The New Pope opens its doors with a church in shambles, but a show with strong direction, dark humor, and the same weirdness that made its predecessor worthy of its title.
This recap of The New Pope Season 1, Episode 1, contains spoilers.
When The Young Pope ended a couple of years ago, audiences, both in St. Peter’s Square and in front of TV screens and laptops, left with a feeling of surprise. Closing one of the best shows of the decade with the possible papal death of Lenny Belardo (Jude Law) remains a smart move by creator/writer/director Paolo Sorrentino, a master in injecting spirit into the church. None of us knew if we were getting another season, another pope, or another chance at faith-filled redemption.
The Young Pope continues to be one of the oddest television shows of the last few years, featuring kangaroos, dancing prime ministers, religious gossip, a lovely Diane Keaton, and a premise with a magnetic Jude Law at the forefront. Throw out all of these screwball elements and what’s left was a deeply fascinating and intriguing portrait of a man consumed by power and miracles.
Law’s Pope Pius XIII changed lives and inspired more than a few believers during his tumultuous tenure, but provided an essential and humanistic look at an institution plagued by constant real-world issues. While watching Sorrentino’s first season, you felt at the minimum a tinge a spirituality, and at most, a full-fledged investigation of your own beliefs. The sharp humor sprinkled throughout just became a bonus.
Though HBO has not branded The New Pope as a sequel, it picks up nearly 10 months after The Young Pope ends, with Pius XIII in a coma, and three failed heart transplants. The opening scene features a nun hand washing the naked pope with a sensual style, cutting as she looks to excite herself off-camera. Sorrentino isn’t pulling any punches during this second round.
If that opening scene doesn’t prove the sheer wildness of this show, the credits roll as nuns dance in close quarters to Sofi Tukker’s “Good Time Girl,” an EDM head-shaker shot to rave-like strobe lights. You can’t shake this opening, and it sets a tone for what you’re about to watch. This is far from now Oscar-nominated The Two Popes and much closer to Euphoria. Oh, and a note: As soon as the The New Pope Episode 1 ends, you immediately want to watch these credits 100 more times.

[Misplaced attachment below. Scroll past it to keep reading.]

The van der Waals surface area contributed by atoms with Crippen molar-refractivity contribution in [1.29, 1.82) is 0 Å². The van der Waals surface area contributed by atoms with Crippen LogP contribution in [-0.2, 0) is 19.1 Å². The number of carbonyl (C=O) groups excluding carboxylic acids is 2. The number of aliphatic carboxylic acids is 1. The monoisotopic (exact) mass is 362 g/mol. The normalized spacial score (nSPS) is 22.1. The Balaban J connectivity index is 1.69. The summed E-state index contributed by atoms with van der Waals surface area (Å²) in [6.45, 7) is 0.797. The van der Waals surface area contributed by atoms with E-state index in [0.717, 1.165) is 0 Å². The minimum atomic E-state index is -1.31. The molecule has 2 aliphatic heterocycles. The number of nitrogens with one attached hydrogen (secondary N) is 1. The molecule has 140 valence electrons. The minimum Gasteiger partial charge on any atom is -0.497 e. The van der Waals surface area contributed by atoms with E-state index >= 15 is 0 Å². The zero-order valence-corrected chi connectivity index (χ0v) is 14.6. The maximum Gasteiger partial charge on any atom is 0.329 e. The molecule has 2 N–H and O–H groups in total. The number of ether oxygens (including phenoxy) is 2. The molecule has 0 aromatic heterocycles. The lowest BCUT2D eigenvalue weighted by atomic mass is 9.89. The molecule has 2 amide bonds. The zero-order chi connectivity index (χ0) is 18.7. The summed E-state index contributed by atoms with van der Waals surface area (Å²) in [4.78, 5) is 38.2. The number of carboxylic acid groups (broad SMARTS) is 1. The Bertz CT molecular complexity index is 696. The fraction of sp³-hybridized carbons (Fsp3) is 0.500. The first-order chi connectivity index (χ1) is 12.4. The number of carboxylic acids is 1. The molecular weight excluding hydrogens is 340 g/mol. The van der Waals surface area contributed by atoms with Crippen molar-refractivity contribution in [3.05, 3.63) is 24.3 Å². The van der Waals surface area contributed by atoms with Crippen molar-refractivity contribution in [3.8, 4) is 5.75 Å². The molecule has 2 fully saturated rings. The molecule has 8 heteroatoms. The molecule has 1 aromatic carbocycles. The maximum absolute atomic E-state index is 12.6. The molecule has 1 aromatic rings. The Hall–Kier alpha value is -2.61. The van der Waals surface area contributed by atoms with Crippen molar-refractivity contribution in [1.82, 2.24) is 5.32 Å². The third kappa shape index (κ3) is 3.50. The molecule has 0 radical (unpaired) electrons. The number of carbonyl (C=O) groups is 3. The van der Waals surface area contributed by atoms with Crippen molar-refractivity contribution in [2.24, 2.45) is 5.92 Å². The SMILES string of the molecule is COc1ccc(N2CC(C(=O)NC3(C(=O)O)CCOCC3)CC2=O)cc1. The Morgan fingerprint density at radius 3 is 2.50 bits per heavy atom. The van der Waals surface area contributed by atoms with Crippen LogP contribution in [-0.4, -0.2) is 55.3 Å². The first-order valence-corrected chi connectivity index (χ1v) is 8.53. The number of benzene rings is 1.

As the crowd prays in unison wearing Pius XIII hoodies, scheming Cardinal Voiello (Silvio Orlando) speaks with government representative/hitman/fixer Bauer (Mark Ivanir) about the current state of affairs. Bauer looks for a new caucus, as he believes a new pope is needed. He talks of Pius XIII’s fandom and an incredible couple of lines follow in their conversation:
“Idolatry is the prelude to war,” says Bauer.
“Our procedures are our power,” says Voiello.
Following this, Voiello gathers with fellow cardinals in a bamboo forest, and advocates for his own papacy, leading to the new conclave. Sorrentino again uses modern dance music during these traditional procedures, a device you don’t realize you need until you’ve seen it. During this meeting of cardinals, the votes continually get split between Voiello, his near-twin Cardinal Hernandez (Orlando without a mole), and Sir John Brannox (John Malkovich without a single line in The New Pope Episode 1).
Truly funny conversations ensue, with Voiello and Hernandez talking down to one another, making fun of each other’s appearances despite their striking resemblance. Knowing he cannot win, Voiello employs the “weak candidate theory”, electing someone he knows he can manipulate in Cardinal Viglietti, the man who helped Pius XIII since he hears the confessions of all those in the Vatican.
Viglietti, choosing the name Pope Francis II, which also means the current Pope Francis would likely already be dead, becomes confident during his initial speech when a bird steals his notes, making him speak from the heart. He realizes his new extreme power, leading him to open the Vatican doors for refugees, selling all of the cardinals’ jewelry, emptying the vault, and liquidating all of the Vatican’s assets.
His reign, lasting the second half of the episode, would be an interesting character study in power and madness in itself, but Sorrentino has a different story to tell. After a meeting between the two Voiellos, they decide to take out Viglietti and elect Brannox at the new conclave. Bring in oyster-slurper Bauer and Pope Francis II loses his papal crown, right as Pope Pius XIII moves his finger.
This first episode moved quicker than about half of those in The Young Pope, and it’s clear that Sorrentino has a mission for this new series. Malkovich figures to feature heavily throughout the rest of the season, and it’s only a matter of time until Jude Law comes back from the dead, and the raucous Pius XIII continues performing miracles and enchanting God-fearers around the world. Their collision course should excite and terrify watchers and believers alike, and Sorrentino has given us a springboard to launch into this season of religious television.
Ridiculous, hilarious, and still an interesting look into the procedures of one of the world’s biggest organizations, The New Pope demands to be watched, and rest assured, we should all have faith in its transformative spectacle.
Based in Brooklyn, NY, Michael is a regular critic for Ready Steady Cut and also writes for Cinema Sentries, The Film Experience and Film Inquiry.